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  1. #1
    Join Date
    Jan. 27, 2002
    Location
    new england,,usa
    Posts
    3,617

    Default least expensive rural area with real winter?

    dh and i are ready to move and hope to find a horse property on a lake or pond.
    new england real estate is pretty dang pricey, western new york state is a candidate for sure, but what about the midwest? we HATE humidity with a passion btw, so anywhere that is the norm is out for us.
    the northwest? dakotas? where else should we look?



  2. #2
    Join Date
    Feb. 23, 2003
    Location
    Norcross GA
    Posts
    1,948

    Default

    Northern Minnesota.
    TIMBERRIDGE SPORTHORSES:
    www.timberridgesporthorses.com
    --> Just Press Start // '99 Oldenburg
    --> Always The Optimist (reg. Simply Stylin) // '02 Thoroughbred



  3. #3
    Join Date
    Jul. 14, 2000
    Location
    NM
    Posts
    1,402

    Default

    No humidity, real winters - Montana and Idaho might work for you. There are lakes and rivers too.



  4. #4
    Join Date
    Mar. 10, 2007
    Location
    Montana
    Posts
    4,533

    Default

    Wyoming, eastern Montana, the Dakotas...southern Idaho but not northern.

    Inexpensive is relative. If you need to work you have to be pretty careful!



  5. #5
    Join Date
    Feb. 14, 2003
    Location
    Windward Farm, Washougal, WA- our work in progress, our money pit, our home!
    Posts
    6,377

    Default

    Bend, Oregon--high desert so you have winter with snow, but lots of clear, dry, cold days followed by a warm to hot summer with NO humidity at all. Dry, though, but green toward Sunriver. Spokane, Washington also will do--same idea as Bend, but 4 seasons, trees, too.

    Southern Willamette Valley (Medford, Ashland?). Hood River, Oregon, too.

    How much horsey life? Jobs? Recreation needs?
    Proud member of the "Don't rush to kill wildlife" clique!



  6. #6
    Join Date
    Sep. 11, 2011
    Location
    Area VI
    Posts
    1,677

    Default

    South Dakota has really nice weather, but their horse scene, at least in the Sioux Falls area, is lacking.

    IL can get humid, but western IL/MO line is cheap living....I know, I'm from there and the trail riding is pretty extensive.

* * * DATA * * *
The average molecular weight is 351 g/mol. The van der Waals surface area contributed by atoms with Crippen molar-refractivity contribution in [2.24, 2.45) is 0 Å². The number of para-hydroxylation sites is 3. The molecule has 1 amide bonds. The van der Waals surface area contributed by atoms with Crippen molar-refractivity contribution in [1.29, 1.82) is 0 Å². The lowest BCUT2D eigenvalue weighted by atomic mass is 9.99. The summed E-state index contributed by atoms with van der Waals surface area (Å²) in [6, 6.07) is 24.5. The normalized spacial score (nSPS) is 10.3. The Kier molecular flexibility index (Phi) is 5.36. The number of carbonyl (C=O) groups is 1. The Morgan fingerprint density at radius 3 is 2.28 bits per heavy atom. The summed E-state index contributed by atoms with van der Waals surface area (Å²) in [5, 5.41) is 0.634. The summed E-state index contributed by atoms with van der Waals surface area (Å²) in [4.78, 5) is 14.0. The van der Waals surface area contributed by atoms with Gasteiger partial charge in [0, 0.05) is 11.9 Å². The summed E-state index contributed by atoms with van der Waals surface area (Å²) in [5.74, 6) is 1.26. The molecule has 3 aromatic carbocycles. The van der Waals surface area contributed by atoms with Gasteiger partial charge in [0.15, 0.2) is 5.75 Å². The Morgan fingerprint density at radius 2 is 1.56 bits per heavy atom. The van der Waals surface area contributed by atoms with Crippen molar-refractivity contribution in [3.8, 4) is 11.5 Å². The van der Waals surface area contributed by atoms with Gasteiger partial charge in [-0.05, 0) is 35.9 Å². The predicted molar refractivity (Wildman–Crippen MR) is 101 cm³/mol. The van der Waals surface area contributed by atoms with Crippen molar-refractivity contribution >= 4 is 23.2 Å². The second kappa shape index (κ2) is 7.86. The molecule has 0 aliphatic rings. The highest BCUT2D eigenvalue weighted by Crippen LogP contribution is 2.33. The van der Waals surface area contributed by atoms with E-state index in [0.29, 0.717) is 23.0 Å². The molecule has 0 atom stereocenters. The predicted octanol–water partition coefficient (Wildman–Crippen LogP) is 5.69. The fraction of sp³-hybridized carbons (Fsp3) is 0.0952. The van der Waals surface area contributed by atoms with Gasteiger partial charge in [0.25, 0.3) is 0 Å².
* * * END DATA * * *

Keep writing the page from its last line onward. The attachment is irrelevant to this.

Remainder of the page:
Depends on what you want to do with your horses. If you're looking for property to ride around on, then you have lots of options. If you're wanting to compete then that's something else entirely.



  7. #7
    Join Date
    Jun. 9, 2006
    Location
    Grand Junction, CO
    Posts
    1,776

    Default

    The midwest is pretty humid. Colorado has a real winter and is pretty dry. Land prices in Western Colorado are reasonable.



  8. #8
    Join Date
    Jun. 24, 2004
    Location
    South Park
    Posts
    3,025

    Question

    How do you feel about wind?
    A friend told me I was delusional. I almost fell off my unicorn.



  9. #9
    Join Date
    May. 5, 2006
    Posts
    2,525

    Default

    I love the whole Long Valley area of Idaho. Winters are real, summers are freaking fantastic and you can still find decent properties if you look. McCall sits on Payette Lake and Cascade sits on (and near) Lake Cascade. They are both in Valley County.

    http://en.wikipedia.org/wiki/Valley_County,_Idaho
    Sheilah



  10. #10
    Join Date
    Feb. 26, 2011
    Location
    Its not nowhere, but you can see it from here
    Posts
    3,550

    Default

    Wyoming is gorgeous but windy, Western Dakotas are an option, Montana is gorgeous. I'm in CO and I hate it here, but we have snow flying from Oct to May! Windy where I am. It really depends on how much of a horse scene, what kind of horses, how close to a town, good medical facilities, shopping, etc you need to be. In NE Colorado, if you don't mind dry land, you can be on a decent small farm for well under 300K
    From AliCat518 "Seriously, why would you NOT put fried chicken in your purse?!"



  11. #11
    Join Date
    Feb. 1, 2011
    Location
    Idaho
    Posts
    658

    Default

    As a former Valley County resident (of 15 yrs) the winters are very long (snow for Halloween & Easter most years) & lots of snow. I didn't find it ideal horse country but it IS beautiful! Oh, and jobs are few, far between, & low paying. Are you retiring?



  12. #12
    Join Date
    Mar. 10, 2007
    Location
    Montana
    Posts
    4,533

    Default

    That's the same weather that most of Montana has and our land is pretty expensive. It is absolutely gorgeous but the powers that be consider that part of the paycheck-it can be difficult to get ahead around here! Check Bozeman, Missoula, Helena, ect... Billings is more out in the flats and not as scenic IMO. And WY/CO is south from there. Long winters, lots of wind, very dry, but beautiful.

    Utah is really pretty but water could be scarce. Unless you count irrigation ponds/ditches which might help.